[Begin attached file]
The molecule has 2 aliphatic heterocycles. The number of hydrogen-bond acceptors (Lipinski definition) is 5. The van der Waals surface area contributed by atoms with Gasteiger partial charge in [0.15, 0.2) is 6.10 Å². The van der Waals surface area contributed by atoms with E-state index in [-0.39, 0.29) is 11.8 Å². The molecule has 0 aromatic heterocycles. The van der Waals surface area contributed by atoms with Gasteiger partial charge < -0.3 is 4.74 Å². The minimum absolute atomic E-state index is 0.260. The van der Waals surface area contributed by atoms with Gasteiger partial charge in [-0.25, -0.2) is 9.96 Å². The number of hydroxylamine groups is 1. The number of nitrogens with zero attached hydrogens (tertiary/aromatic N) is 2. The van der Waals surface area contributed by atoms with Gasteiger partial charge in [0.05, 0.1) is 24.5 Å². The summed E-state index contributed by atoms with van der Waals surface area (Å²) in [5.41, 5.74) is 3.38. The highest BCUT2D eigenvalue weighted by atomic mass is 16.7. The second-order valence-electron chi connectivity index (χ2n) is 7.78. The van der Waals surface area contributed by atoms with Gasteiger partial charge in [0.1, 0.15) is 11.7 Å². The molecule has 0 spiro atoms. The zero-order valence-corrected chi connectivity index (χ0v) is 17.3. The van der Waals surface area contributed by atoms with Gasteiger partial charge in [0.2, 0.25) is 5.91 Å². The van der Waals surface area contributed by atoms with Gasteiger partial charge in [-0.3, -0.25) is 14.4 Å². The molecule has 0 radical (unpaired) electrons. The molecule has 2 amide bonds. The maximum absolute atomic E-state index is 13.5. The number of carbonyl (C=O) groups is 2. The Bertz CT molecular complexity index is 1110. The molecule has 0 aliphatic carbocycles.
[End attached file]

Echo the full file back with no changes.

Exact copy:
The molecule has 2 aliphatic heterocycles. The number of hydrogen-bond acceptors (Lipinski definition) is 5. The van der Waals surface area contributed by atoms with Gasteiger partial charge in [0.15, 0.2) is 6.10 Å². The van der Waals surface area contributed by atoms with E-state index in [-0.39, 0.29) is 11.8 Å². The molecule has 0 aromatic heterocycles. The van der Waals surface area contributed by atoms with Gasteiger partial charge < -0.3 is 4.74 Å². The minimum absolute atomic E-state index is 0.260. The van der Waals surface area contributed by atoms with Gasteiger partial charge in [-0.25, -0.2) is 9.96 Å². The number of hydroxylamine groups is 1. The number of nitrogens with zero attached hydrogens (tertiary/aromatic N) is 2. The van der Waals surface area contributed by atoms with Gasteiger partial charge in [0.05, 0.1) is 24.5 Å². The summed E-state index contributed by atoms with van der Waals surface area (Å²) in [5.41, 5.74) is 3.38. The highest BCUT2D eigenvalue weighted by atomic mass is 16.7. The second-order valence-electron chi connectivity index (χ2n) is 7.78. The van der Waals surface area contributed by atoms with Gasteiger partial charge in [0.1, 0.15) is 11.7 Å². The molecule has 0 spiro atoms. The zero-order valence-corrected chi connectivity index (χ0v) is 17.3. The van der Waals surface area contributed by atoms with Gasteiger partial charge in [0.2, 0.25) is 5.91 Å². The van der Waals surface area contributed by atoms with Gasteiger partial charge in [-0.3, -0.25) is 14.4 Å². The molecule has 0 radical (unpaired) electrons. The molecule has 2 amide bonds. The maximum absolute atomic E-state index is 13.5. The number of carbonyl (C=O) groups is 2. The Bertz CT molecular complexity index is 1110. The molecule has 0 aliphatic carbocycles.